Saturday, December 14, 2019

Saturday Stories: Judaism's Executive Order, Reunited Lovers, And The Benefits Of Weight Loss

David Schraub, in The Atlantic, discusses, with great nuance and balance, the issues surrounding Trump's executive order regarding Jewish identity.

Keren Blankfield, in The New York Times, on lovers reunited 72 years after their affair in Auschwitz.

Kevin Bass, in his blog Nutritional Revolution, reviews how not only is long term weight loss possible, even small losses have been shown to markedly reduce the risk of death, and how those benefits are treated very differently than lesser benefits from medication and screening.

Monday, December 09, 2019

#IfYouServeItWeWillEatIt Vegetarian Conference Food Nudge RCT Edition

As I've noted before (usually in the context of soda and junk food) if you serve it, we will eat it, even if the 'we' are a bunch of medical or dietetic professionals.

But what happens if you serve healthier fare? And what happens if you give people a little nudge towards it?

A recent study sought to explore that and prior to 3 conferences, randomized attendees into receiving one of the following two options to consider for their lunch choices
Group 1 (this was the non-vegetarian default ask): At the conference a non-vegetarian buffet will be served for lunch. Please state here if you would like to have a vegetarian dish prepared for you: __________________________________.

Group 2 (this was the vegetarian default ask): At the conference a vegetarian buffet will be served for lunch. Please state here if you would like to have a non-vegetarian dish prepared for you:__________________________________.
You know what happened next.

At all 3 conferences, whatever was highlighted as the default lunch option was chosen by the vast majority for lunch.

At the first conference, the vegetarian choice increased from 2% to 87%. At the second conference it increased from 6% to 86%. And at the third conference it increased from 12.5% to 89%.

You know what would have certainly led to even higher numbers? No non-vegetarian options. And to be clear, I'm not suggesting vegetarian diets are a panacea, there are plenty of unhealthy vegetarian foods, but this simple study illustrates the power afforded to conference organizers in terms of what's being served and how it's being presented to attendees. The same of course would be true of any venue where meals and/or snacks are presented.

Given we eat what we're served, it seems to me to be a straightforward expectation, at least for medical and dietetic conferences, that we're served healthy options.

[Thanks to my friend and colleague David Nunan for sharing this study with me, and you should follow him on Twitter if you don't already]

Saturday, December 07, 2019

Saturday Stories: Chaos, Hatred, And Ethos

Joshua Hammer, in GQ, writing on chaos at the top of the world.

Bari Weiss (and whether you loathe her or not everyone should read this harrowing article), in the New York Times, on how the global surge in Jew hatred should not be written off as isolated incidents of bigotry.

Rachel Laudan, in The Hedgehog Review, on the establishment of a modern culinary ethos.

(photo source)

Monday, December 02, 2019

Dear @OttawaCitizen, Your 83 Word Byline Free Drink Milk "Artice" Isn't Journalism And It Contributes to Scientific Illiteracy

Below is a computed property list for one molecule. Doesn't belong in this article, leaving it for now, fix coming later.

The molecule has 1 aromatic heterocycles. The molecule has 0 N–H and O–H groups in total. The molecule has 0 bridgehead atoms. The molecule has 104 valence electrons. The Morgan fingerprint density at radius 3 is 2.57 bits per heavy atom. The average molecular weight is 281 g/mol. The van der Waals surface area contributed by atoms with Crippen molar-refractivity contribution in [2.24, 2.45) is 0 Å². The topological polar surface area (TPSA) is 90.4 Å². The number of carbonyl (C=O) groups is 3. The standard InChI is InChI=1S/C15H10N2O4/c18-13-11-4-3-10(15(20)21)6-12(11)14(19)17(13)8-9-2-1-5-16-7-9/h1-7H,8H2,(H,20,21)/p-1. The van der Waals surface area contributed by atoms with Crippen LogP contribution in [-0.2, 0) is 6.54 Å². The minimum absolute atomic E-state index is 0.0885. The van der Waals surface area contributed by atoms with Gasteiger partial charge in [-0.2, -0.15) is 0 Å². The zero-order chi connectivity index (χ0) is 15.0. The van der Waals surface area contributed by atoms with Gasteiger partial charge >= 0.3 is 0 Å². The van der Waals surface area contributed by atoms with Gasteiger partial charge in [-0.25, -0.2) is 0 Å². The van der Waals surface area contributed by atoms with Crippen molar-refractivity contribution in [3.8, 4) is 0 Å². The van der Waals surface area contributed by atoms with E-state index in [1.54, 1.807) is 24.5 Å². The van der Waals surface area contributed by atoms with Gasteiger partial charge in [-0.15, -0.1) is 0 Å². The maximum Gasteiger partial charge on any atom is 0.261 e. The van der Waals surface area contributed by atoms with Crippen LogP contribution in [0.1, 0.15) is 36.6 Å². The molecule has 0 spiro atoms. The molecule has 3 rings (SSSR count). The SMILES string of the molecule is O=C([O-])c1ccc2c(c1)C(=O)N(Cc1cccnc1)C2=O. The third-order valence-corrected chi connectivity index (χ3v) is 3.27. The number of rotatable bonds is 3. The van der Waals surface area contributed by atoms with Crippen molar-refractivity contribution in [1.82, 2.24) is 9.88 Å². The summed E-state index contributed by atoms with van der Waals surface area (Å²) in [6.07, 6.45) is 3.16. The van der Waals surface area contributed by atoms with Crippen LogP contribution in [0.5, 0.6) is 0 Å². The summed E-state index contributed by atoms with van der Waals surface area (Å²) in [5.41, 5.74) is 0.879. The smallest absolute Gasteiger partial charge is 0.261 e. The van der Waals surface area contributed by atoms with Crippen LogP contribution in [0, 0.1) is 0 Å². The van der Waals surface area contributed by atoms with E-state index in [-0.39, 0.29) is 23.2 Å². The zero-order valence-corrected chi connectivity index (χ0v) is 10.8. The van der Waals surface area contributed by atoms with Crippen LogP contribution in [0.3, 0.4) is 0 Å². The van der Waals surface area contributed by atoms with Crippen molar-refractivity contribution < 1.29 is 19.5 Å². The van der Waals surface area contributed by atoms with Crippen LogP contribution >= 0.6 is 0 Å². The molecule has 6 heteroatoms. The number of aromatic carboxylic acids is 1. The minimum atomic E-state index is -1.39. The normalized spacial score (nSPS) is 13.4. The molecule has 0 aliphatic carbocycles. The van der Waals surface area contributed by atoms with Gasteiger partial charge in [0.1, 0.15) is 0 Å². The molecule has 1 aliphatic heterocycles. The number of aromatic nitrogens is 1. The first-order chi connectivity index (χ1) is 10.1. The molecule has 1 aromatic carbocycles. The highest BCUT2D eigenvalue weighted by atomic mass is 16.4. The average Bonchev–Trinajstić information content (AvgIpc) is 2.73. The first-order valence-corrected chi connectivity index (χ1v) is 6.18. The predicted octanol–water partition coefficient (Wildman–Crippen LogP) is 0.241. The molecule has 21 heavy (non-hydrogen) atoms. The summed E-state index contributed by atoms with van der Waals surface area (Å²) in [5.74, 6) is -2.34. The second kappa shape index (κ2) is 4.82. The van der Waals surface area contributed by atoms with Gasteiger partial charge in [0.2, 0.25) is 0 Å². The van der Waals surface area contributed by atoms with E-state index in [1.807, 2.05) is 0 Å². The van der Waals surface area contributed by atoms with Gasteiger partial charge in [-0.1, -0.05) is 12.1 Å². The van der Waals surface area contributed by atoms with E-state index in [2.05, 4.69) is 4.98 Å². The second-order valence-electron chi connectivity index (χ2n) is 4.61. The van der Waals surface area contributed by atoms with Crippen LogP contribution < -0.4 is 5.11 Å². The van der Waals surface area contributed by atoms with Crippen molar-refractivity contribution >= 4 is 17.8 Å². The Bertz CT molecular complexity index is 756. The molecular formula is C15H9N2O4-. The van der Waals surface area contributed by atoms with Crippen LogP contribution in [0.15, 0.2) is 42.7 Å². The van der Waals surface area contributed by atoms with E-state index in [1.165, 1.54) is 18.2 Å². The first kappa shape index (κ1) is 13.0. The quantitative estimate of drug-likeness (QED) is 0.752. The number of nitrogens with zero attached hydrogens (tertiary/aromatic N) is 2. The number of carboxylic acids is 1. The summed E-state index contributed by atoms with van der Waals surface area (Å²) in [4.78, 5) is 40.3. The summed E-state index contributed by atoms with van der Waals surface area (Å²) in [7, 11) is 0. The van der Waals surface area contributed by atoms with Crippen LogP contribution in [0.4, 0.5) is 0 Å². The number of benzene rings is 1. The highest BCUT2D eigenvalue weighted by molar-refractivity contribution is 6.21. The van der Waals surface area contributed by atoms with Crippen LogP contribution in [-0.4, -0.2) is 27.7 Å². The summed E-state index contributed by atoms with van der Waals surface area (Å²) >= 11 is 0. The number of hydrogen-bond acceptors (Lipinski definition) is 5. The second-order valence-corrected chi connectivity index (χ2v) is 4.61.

Now to be clear, I'm not a journalist, though I have written my fair share of articles for various publications (including the Ottawa Citizen).

What I would never have submitted, let alone gotten away with, would be an 83 word (truly, that pic above is all there is), byline free, advertorial replete with a large photo promoting milk consumption in the name of Vitamin D and calcium citing a "report" that urged Canadians to drink milk, and mentioning "experts" three times, without actually naming the report or the experts.

Though I'm not sure which report the 83 words is referring to, my friend and PhD/RD Dr. Kevin Klatt (who you should absolutely be following on Twitter) was able to steer me to this study looking at non-dairy milk consumption and vitamin D levels in Canadian children which clearly demonstrates drinking non-cow's milk leads to lower, but still fine, vitamin D status markers.

He noted, as actually cited experts should, that vitamin D's daily recommended intake (DRI) levels were derived from intake studies performed in very high northern latitudes so as to remove the confounding issue of sunlight, and that consequently daily recommended intake levels are far more than are necessary to maintain safe vitamin D levels for everywhere but the far north. He also pointed out,
"there's not very strong evidence to suggest that not consuming milk places one at risk of having Vitamin D status in the range of insufficiency."
And though it may surprise you given the certainty of the 83 words up above, the data on dietary intake and Vitamin D are so limited that anyone who has concerns about their vitamin D status, regardless of whether they drink milk or not, should have their levels checked and not simply assume milk will be magical. Or better yet, not try to drink their way to higher levels of Vitamin D if they're concerned and simply take supplements (with meals if this is your plan as Vitamin D is a fat soluble vitamin)

Given the full court press the Canadian dairy industry has been making since our new Food Guide rightfully relegated dairy to simply a source of protein rather than suggest it is a unique food group, I can't help but wonder if this published seeming advertorial is consequent to their efforts and overtures, and while it might play to at least 50 years of Canadian dairy marketing, the Ottawa Citizen should know better than to simply pass along uncritical food takes suggesting magic benefits to specific foods to a population primed to believe them.

(Thanks to my friend and colleague Andrew Kujavsky for sending the photo of the article my way)